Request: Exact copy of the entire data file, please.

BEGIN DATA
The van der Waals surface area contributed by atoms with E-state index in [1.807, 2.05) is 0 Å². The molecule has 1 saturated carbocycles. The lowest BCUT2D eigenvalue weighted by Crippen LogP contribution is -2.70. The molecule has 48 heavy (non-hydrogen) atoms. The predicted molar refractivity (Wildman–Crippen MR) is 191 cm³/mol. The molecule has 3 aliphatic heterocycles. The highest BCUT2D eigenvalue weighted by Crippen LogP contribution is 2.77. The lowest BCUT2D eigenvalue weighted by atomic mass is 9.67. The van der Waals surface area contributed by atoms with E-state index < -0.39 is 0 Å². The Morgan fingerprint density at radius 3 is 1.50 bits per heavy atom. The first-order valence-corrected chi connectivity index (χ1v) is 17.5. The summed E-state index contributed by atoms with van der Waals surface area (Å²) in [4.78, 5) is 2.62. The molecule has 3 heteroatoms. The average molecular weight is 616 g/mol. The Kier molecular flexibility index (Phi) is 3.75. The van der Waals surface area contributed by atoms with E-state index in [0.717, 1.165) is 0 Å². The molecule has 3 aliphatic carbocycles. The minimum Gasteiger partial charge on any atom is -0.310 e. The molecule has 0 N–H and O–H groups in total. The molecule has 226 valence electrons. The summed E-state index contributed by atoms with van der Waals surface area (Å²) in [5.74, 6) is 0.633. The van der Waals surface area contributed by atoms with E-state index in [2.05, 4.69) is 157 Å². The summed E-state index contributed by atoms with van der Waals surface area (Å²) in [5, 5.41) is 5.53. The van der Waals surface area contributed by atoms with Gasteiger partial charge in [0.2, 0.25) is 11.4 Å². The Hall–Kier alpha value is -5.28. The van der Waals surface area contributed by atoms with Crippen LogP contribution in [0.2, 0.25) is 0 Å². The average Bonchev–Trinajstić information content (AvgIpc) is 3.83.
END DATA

The van der Waals surface area contributed by atoms with E-state index in [1.807, 2.05) is 0 Å². The molecule has 1 saturated carbocycles. The lowest BCUT2D eigenvalue weighted by Crippen LogP contribution is -2.70. The molecule has 48 heavy (non-hydrogen) atoms. The predicted molar refractivity (Wildman–Crippen MR) is 191 cm³/mol. The molecule has 3 aliphatic heterocycles. The highest BCUT2D eigenvalue weighted by Crippen LogP contribution is 2.77. The lowest BCUT2D eigenvalue weighted by atomic mass is 9.67. The van der Waals surface area contributed by atoms with E-state index < -0.39 is 0 Å². The Morgan fingerprint density at radius 3 is 1.50 bits per heavy atom. The first-order valence-corrected chi connectivity index (χ1v) is 17.5. The summed E-state index contributed by atoms with van der Waals surface area (Å²) in [4.78, 5) is 2.62. The molecule has 3 heteroatoms. The average molecular weight is 616 g/mol. The Kier molecular flexibility index (Phi) is 3.75. The van der Waals surface area contributed by atoms with E-state index in [0.717, 1.165) is 0 Å². The molecule has 3 aliphatic carbocycles. The minimum Gasteiger partial charge on any atom is -0.310 e. The molecule has 0 N–H and O–H groups in total. The molecule has 226 valence electrons. The summed E-state index contributed by atoms with van der Waals surface area (Å²) in [5.74, 6) is 0.633. The van der Waals surface area contributed by atoms with E-state index in [2.05, 4.69) is 157 Å². The summed E-state index contributed by atoms with van der Waals surface area (Å²) in [5, 5.41) is 5.53. The van der Waals surface area contributed by atoms with Gasteiger partial charge in [0.2, 0.25) is 11.4 Å². The Hall–Kier alpha value is -5.28. The van der Waals surface area contributed by atoms with Crippen LogP contribution in [0.2, 0.25) is 0 Å². The average Bonchev–Trinajstić information content (AvgIpc) is 3.83.